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Investors and banks continue to rely on logistics real estate – rightly?


Logistics properties have proven themselves. Despite the COVID-19 pandemic, they were able to shine with investors in times of crisis with above-average rents and relatively stable returns.

Especially during the lockdown in March of this year, the systemic relevance of logistics, through which the basic supply of the population could be ensured, became clear. The increasing market share of online trading gave the industry a further boost.

Logistics properties are considered to be low-risk

As Prof. Dr. Tobias Just, managing director of the IREBS Real Estate Academy, citing the IREBS “German Debt Project” study at “Haufe”, banks are currently classifying not only residential properties but also logistics properties as particularly low-risk. The study’s press release shows that logistics and housing finance were “the great anchors of stability in the crisis” for the banks. In this segment, the banks tended to expand their financing – in contrast to the financing of hotel and non-food retailers, whose financing was severely restricted.

Prof. Dr. According to Just, two structural factors in particular speak in favor of the upswing in the logistics industry. On the one hand, the change in the retail world requires more space for online retailers. On the other hand, the ever increasing international division of labor can only function if the goods can be moved from one place to another without any problems.

Internal logistics benefiting from the COVID-19 pandemic

However, the COVID-19 pandemic has, according to Prof. Dr. Just pointed out which weaknesses an international just-in-time economy that relies on frictionlessness brings with it. He sees the problem as a kind of butterfly effect: the smallest problems at previous points in the supply chain can later lead to major difficulties. “Important processes must not be fragile,” says Prof. Dr. Just. Inland logistics in particular could benefit from this in the form of, for example, transhipment and distribution centers or warehouses close to cities – presumably at the expense of the large distribution centers at ports and airports. On-site buffer stores for, among other things, critical intermediate products also require additional storage capacities. According to Prof. Dr. The development will “have a strengthening rather than a weakening effect on German logistics demand”.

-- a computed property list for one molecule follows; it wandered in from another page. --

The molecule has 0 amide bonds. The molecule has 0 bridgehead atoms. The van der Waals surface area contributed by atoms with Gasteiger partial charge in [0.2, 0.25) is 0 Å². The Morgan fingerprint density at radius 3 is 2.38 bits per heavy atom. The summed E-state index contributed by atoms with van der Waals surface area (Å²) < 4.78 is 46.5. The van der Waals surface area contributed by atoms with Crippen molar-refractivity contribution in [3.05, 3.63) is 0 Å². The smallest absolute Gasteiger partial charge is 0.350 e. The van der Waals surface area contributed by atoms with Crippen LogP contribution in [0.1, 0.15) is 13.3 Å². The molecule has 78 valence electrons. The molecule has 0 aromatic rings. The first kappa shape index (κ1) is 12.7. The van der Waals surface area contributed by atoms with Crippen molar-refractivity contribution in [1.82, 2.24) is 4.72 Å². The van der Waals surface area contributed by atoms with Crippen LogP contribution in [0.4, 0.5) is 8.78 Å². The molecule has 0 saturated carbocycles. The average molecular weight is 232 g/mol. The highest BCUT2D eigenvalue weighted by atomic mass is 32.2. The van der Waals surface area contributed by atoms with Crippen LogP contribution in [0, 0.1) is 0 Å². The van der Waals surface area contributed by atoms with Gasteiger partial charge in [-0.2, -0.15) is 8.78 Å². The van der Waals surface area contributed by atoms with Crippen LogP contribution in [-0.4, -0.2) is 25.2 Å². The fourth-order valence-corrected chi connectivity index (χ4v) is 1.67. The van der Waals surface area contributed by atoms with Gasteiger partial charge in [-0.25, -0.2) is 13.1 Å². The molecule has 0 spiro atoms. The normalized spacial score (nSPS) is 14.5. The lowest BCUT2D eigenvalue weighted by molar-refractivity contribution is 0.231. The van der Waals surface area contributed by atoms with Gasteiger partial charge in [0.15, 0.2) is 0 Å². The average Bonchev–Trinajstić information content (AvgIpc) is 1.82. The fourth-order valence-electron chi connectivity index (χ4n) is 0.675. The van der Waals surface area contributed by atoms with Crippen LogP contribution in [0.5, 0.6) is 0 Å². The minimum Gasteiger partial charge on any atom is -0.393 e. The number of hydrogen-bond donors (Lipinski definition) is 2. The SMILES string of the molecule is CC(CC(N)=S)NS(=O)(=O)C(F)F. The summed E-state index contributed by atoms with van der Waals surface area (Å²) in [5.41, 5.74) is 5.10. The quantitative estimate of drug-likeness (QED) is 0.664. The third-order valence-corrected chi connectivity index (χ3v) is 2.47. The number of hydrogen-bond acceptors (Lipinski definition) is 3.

Growing demand for logistics space

This coincides with the results of the study “Logistics and Real Estate 2020” by Bulwiengesa, according to which the completed logistics area in 2019 reached a new record of 4.9 million square meters. The analysis company of the real estate industry expects a new logistics area of ​​5.3 million square meters for this year and thus another, new record, which again trumps last year’s. By 2030, the need for new construction is expected to increase to 6.5 to 7 million square meters annually – far more than the available space allows.

Image sources: Rudmer Zwerver /

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